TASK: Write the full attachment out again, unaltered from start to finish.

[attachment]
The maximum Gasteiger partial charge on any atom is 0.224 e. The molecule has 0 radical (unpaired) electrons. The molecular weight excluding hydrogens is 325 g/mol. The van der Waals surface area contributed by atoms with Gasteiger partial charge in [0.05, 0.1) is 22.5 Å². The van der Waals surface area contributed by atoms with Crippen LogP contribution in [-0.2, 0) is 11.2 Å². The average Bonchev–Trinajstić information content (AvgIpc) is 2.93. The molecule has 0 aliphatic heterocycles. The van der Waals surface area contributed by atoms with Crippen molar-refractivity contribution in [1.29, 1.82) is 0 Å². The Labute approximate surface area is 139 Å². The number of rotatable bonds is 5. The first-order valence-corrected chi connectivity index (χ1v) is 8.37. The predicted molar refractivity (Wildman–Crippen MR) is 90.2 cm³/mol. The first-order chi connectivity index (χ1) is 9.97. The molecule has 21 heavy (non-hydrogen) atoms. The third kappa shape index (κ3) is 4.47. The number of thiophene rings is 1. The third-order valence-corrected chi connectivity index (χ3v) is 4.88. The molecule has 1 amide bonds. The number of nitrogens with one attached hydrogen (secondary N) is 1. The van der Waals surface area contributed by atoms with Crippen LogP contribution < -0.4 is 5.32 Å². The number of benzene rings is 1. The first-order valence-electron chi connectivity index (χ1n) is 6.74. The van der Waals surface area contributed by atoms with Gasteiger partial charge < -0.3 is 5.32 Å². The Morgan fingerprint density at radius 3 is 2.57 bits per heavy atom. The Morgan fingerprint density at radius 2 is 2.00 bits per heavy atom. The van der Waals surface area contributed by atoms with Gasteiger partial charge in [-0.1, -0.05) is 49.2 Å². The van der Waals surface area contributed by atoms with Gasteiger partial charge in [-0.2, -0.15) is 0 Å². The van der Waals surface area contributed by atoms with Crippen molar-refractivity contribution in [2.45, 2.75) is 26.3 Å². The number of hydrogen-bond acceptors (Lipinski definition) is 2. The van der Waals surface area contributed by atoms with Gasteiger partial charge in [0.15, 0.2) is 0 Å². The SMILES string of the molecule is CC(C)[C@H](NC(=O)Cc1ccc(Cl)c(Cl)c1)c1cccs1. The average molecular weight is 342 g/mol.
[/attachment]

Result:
The maximum Gasteiger partial charge on any atom is 0.224 e. The molecule has 0 radical (unpaired) electrons. The molecular weight excluding hydrogens is 325 g/mol. The van der Waals surface area contributed by atoms with Gasteiger partial charge in [0.05, 0.1) is 22.5 Å². The van der Waals surface area contributed by atoms with Crippen LogP contribution in [-0.2, 0) is 11.2 Å². The average Bonchev–Trinajstić information content (AvgIpc) is 2.93. The molecule has 0 aliphatic heterocycles. The van der Waals surface area contributed by atoms with Crippen molar-refractivity contribution in [1.29, 1.82) is 0 Å². The Labute approximate surface area is 139 Å². The number of rotatable bonds is 5. The first-order valence-corrected chi connectivity index (χ1v) is 8.37. The predicted molar refractivity (Wildman–Crippen MR) is 90.2 cm³/mol. The first-order chi connectivity index (χ1) is 9.97. The molecule has 21 heavy (non-hydrogen) atoms. The third kappa shape index (κ3) is 4.47. The number of thiophene rings is 1. The third-order valence-corrected chi connectivity index (χ3v) is 4.88. The molecule has 1 amide bonds. The number of nitrogens with one attached hydrogen (secondary N) is 1. The van der Waals surface area contributed by atoms with Crippen LogP contribution < -0.4 is 5.32 Å². The number of benzene rings is 1. The first-order valence-electron chi connectivity index (χ1n) is 6.74. The van der Waals surface area contributed by atoms with Gasteiger partial charge < -0.3 is 5.32 Å². The Morgan fingerprint density at radius 3 is 2.57 bits per heavy atom. The Morgan fingerprint density at radius 2 is 2.00 bits per heavy atom. The van der Waals surface area contributed by atoms with Gasteiger partial charge in [-0.1, -0.05) is 49.2 Å². The van der Waals surface area contributed by atoms with Gasteiger partial charge in [-0.2, -0.15) is 0 Å². The van der Waals surface area contributed by atoms with Crippen molar-refractivity contribution in [2.45, 2.75) is 26.3 Å². The number of hydrogen-bond acceptors (Lipinski definition) is 2. The van der Waals surface area contributed by atoms with Gasteiger partial charge in [0.15, 0.2) is 0 Å². The SMILES string of the molecule is CC(C)[C@H](NC(=O)Cc1ccc(Cl)c(Cl)c1)c1cccs1. The average molecular weight is 342 g/mol.